Once More Unto the Breach

January 3, 2023


Equity markets ended the week down modestly and the year down substantially. For the week, the S&P 500 was -0.1%, the Dow was -0.2%, and the NASDAQ was -0.4%. The 10-year U.S. Treasury note yield increased to 3.831% at Friday’s close versus 3.747% the previous week.

This week’s major economic release is the December employment report scheduled for Friday. Strength in the labor market has been a factor working against the Federal Reserve’s efforts to slow inflation.

Fourth quarter 2022 earnings reporting starts this month. The current consensus for the S&P 500 Index is for a 1.6% decline in year-over-year earnings on 4.1% revenue growth. For full-year 2022, current consensus is 5.6% year-over-year earnings growth on 11.3% revenue growth. The early look for full-year 2023 is a consensus expectation of 4.4% earnings growth on 2.3% revenue growth.

In our Dissecting Headlines section, we examine current investor sentiment from the American Association of Individual Investors survey.


Financial Market Update


Dissecting Headlines: Investor Sentiment

When the market is going up, investors get bullish and eventually they are wrong. When the market is going down, investors get bearish and eventually they are wrong.

The current American Association of Individual Investors (AAII) survey indicates 47.6% of its weekly sentiment survey respondents are bearish and only 26.5% are bullish. The survey asks for investors opinion of where the stock market will be in the next six months. The survey is often seen as a contrarian indicator since above-average market returns have often followed unusually low levels of optimism, while below-average market returns have often followed unusually high levels of optimism. While not a perfectly correlated indicator, we can see the value in being greedy when others are fearful and fearful when others are greedy (paraphrase from Warren Buffet).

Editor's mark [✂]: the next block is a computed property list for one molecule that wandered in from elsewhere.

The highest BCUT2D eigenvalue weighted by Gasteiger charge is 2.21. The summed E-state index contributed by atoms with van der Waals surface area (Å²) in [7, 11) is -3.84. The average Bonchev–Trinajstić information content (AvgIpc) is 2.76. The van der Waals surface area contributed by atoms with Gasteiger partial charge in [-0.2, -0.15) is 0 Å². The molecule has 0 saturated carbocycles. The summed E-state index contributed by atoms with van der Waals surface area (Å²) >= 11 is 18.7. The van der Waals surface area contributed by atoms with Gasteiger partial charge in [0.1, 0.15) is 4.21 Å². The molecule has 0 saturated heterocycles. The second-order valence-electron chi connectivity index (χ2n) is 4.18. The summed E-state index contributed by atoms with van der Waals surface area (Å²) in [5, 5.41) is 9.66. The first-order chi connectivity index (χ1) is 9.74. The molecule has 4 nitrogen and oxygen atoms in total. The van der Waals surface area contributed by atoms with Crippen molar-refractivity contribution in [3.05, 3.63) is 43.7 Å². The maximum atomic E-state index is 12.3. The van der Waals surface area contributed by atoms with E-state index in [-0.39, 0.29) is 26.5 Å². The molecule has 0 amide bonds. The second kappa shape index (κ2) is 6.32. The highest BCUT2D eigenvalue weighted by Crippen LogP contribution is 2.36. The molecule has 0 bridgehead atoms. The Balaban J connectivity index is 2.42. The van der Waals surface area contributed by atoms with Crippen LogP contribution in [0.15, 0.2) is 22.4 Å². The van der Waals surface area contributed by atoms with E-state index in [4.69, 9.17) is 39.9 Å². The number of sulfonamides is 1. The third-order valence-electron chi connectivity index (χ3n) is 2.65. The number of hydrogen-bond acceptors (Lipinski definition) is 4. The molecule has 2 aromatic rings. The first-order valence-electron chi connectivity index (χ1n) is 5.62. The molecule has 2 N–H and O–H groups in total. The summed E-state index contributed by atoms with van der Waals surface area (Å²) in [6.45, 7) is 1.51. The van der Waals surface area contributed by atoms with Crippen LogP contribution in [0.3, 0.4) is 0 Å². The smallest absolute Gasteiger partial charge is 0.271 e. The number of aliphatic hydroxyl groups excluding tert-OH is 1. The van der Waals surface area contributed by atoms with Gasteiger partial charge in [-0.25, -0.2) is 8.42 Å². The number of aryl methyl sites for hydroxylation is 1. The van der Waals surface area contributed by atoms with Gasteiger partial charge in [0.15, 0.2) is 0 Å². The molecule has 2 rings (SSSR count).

If we look one year ago just prior to the start of 2022, 37.7% of respondents were bullish and only 30.5% were bearish.  As we know, the S&P 500 Index has declined 18.1% over the past year.

In December 2018, the S&P 500 Index had declined 4.4% on the year and the Fed had been raising interest rates. Bearish sentiment was 50.3% and bullish sentiment was only 31.6%. The Fed reversed policy in 2019 and the S&P 500 Index ended the year up 31.5%.

A year is a long time and timing can be difficult, but with bullish levels of sentiment below historical averages (current 26.5% versus 37.5% historical average) and bearish sentiment higher than average (current 47.6% versus 31.0% historical average), we think the end of the rate increase cycle (potentially by mid-year) would be a strong catalyst for improved returns in 2023.


Want a printable version of this report? Click here: NovaPoint Weekly January 3, 2023

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